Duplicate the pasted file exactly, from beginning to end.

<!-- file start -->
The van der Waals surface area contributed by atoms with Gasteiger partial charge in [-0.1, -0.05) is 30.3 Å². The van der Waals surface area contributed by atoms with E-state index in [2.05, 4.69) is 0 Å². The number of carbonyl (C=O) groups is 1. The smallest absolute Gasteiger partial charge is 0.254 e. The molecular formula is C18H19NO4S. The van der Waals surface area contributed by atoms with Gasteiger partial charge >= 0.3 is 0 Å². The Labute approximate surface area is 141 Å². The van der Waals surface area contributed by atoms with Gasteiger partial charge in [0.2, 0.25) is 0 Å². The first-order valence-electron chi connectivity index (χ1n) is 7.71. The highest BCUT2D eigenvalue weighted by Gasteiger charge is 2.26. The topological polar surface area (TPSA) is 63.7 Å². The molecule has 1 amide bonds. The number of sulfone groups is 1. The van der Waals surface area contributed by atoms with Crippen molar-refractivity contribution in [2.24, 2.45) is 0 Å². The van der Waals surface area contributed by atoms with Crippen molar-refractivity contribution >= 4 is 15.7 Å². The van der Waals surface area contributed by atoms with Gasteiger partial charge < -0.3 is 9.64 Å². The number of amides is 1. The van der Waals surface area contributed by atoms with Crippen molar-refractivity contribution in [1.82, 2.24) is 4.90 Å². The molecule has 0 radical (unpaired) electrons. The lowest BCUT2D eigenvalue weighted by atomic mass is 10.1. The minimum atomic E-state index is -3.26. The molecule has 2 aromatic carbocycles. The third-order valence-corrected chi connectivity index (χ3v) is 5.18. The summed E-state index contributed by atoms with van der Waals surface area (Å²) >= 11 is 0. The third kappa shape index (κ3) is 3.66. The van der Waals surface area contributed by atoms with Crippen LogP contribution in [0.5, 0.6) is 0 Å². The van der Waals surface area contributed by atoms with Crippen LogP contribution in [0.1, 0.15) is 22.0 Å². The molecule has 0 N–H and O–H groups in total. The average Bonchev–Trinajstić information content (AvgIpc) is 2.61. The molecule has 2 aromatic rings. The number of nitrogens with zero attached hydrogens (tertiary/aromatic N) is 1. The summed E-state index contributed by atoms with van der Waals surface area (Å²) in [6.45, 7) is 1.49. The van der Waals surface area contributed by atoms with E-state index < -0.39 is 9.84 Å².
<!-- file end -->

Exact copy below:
The van der Waals surface area contributed by atoms with Gasteiger partial charge in [-0.1, -0.05) is 30.3 Å². The van der Waals surface area contributed by atoms with E-state index in [2.05, 4.69) is 0 Å². The number of carbonyl (C=O) groups is 1. The smallest absolute Gasteiger partial charge is 0.254 e. The molecular formula is C18H19NO4S. The van der Waals surface area contributed by atoms with Gasteiger partial charge >= 0.3 is 0 Å². The Labute approximate surface area is 141 Å². The van der Waals surface area contributed by atoms with Gasteiger partial charge in [0.2, 0.25) is 0 Å². The first-order valence-electron chi connectivity index (χ1n) is 7.71. The highest BCUT2D eigenvalue weighted by Gasteiger charge is 2.26. The topological polar surface area (TPSA) is 63.7 Å². The molecule has 1 amide bonds. The number of sulfone groups is 1. The van der Waals surface area contributed by atoms with Crippen molar-refractivity contribution in [2.24, 2.45) is 0 Å². The van der Waals surface area contributed by atoms with Crippen molar-refractivity contribution >= 4 is 15.7 Å². The van der Waals surface area contributed by atoms with Gasteiger partial charge < -0.3 is 9.64 Å². The number of amides is 1. The van der Waals surface area contributed by atoms with Crippen molar-refractivity contribution in [1.82, 2.24) is 4.90 Å². The molecule has 0 radical (unpaired) electrons. The lowest BCUT2D eigenvalue weighted by atomic mass is 10.1. The minimum atomic E-state index is -3.26. The molecule has 2 aromatic carbocycles. The third-order valence-corrected chi connectivity index (χ3v) is 5.18. The summed E-state index contributed by atoms with van der Waals surface area (Å²) >= 11 is 0. The third kappa shape index (κ3) is 3.66. The van der Waals surface area contributed by atoms with Crippen LogP contribution in [0.5, 0.6) is 0 Å². The van der Waals surface area contributed by atoms with Crippen LogP contribution in [0.1, 0.15) is 22.0 Å². The molecule has 0 N–H and O–H groups in total. The average Bonchev–Trinajstić information content (AvgIpc) is 2.61. The molecule has 2 aromatic rings. The number of nitrogens with zero attached hydrogens (tertiary/aromatic N) is 1. The summed E-state index contributed by atoms with van der Waals surface area (Å²) in [6.45, 7) is 1.49. The van der Waals surface area contributed by atoms with E-state index < -0.39 is 9.84 Å².